Councillors will discuss proposals to transform a former 19th century Pea Warehouse into a five storey building housing the University of Lincoln’s School of Social Sciences.
As previously reported, the Sarah Swift Building project would provide a new home for the Schools of Health and Social Care and Psychology, as well as a Professional Development Centre (with ongoing training for medical professionals in Lincolnshire).
The application takes into consideration the predicted rapid growth in nursing and psychology student numbers at the university, expected to be at nearly 1,700 by the 2018/19 academic year.
The proposed site on Brayford Wharf East lies to the north of the university’s recently acquired David Chiddick Building, known as Wigford Yard.
Previous university plans for the development of the warehouse land included a student accommodation block, which were revised after residents complained about its size.
Land for the development is currently occupied by a number of former industrial buildings, most of which have consent for demolition under a previous Conservation Area Consent.
However, the Pea Warehouse, which is a three storey building situated centrally within the site and aligned parallel with the railway line, is not consented for removal as it is a locally listed building.
Leading the concerns about the scheme is Lincoln MP Karl McCartney who wrote a letter to English Heritage expressing his fears about the demolition of the warehouse.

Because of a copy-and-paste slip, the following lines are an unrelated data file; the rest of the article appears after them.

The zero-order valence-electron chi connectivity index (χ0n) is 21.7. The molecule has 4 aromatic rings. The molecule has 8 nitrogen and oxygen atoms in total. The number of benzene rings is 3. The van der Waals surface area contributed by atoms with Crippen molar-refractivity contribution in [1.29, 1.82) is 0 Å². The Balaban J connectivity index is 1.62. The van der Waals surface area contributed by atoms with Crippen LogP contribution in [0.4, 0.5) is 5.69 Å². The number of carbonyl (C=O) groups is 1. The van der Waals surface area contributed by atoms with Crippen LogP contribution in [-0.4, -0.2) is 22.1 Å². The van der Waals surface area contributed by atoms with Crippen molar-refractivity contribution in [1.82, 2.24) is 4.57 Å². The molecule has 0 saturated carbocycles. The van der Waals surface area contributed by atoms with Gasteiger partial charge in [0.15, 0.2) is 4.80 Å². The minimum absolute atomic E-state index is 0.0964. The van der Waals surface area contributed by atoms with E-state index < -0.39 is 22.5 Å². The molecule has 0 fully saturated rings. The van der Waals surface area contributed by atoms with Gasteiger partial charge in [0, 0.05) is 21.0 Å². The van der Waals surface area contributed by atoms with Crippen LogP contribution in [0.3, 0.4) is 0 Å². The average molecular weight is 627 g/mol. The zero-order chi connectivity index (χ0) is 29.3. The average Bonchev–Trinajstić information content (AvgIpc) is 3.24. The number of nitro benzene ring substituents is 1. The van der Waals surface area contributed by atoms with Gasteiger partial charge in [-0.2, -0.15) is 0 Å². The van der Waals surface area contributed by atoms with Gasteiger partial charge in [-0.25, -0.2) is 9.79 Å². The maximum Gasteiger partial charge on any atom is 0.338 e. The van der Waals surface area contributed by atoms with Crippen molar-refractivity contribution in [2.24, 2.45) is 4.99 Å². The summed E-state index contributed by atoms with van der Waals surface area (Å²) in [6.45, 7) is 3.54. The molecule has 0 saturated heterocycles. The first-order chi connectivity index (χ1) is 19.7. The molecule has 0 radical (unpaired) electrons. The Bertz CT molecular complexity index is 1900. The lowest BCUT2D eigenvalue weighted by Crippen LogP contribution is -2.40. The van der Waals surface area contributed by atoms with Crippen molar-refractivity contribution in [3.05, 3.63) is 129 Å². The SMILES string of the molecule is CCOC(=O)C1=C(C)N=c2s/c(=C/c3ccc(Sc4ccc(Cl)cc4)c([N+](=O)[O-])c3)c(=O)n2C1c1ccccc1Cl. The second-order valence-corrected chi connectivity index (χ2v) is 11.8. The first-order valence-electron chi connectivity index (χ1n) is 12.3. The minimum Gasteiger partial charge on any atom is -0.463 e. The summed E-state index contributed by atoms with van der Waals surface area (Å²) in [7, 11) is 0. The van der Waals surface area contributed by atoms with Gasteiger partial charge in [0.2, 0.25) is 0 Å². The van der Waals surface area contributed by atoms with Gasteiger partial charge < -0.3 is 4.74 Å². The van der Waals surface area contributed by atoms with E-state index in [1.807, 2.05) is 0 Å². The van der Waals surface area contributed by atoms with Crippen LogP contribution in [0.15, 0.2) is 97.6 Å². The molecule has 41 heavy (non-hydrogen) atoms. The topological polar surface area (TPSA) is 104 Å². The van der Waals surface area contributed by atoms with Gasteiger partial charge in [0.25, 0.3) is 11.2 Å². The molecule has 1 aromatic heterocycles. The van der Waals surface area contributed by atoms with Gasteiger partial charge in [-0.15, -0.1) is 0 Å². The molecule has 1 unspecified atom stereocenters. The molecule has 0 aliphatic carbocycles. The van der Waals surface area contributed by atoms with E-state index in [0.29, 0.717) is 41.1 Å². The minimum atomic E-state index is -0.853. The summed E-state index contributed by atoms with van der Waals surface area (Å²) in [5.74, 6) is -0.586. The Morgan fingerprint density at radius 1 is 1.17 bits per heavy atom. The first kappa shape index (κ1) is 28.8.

He wrote: “I wonder what could be done to save this historic building, a lone reminder of its type regarding the county and city’s heritage and if it could be renovated rather than see it lost entirely, which, sadly, is what I fear will happen if the university has its way?”
A spokesperson for English Heritage added: “The proposals would, as submitted, cause substantial harm to the significance of the conservation area due to the loss of the Pea building, without delivering substantial public benefits in the form of a high quality new route between High Street and the Brayford Pool.”
By contrast, the Lincoln Civic Trust has not objected to the application, suggesting that the Pea Warehouse has no significant architectural merit, is not visible from the road and is in a poor state.
However, they added that care must be taken during the excavation “to identify and possibly preserve anything found.”
The application will be debated by councillors at the City of Lincoln Council’s planning committee meeting on Wednesday, August 19 at City Hall.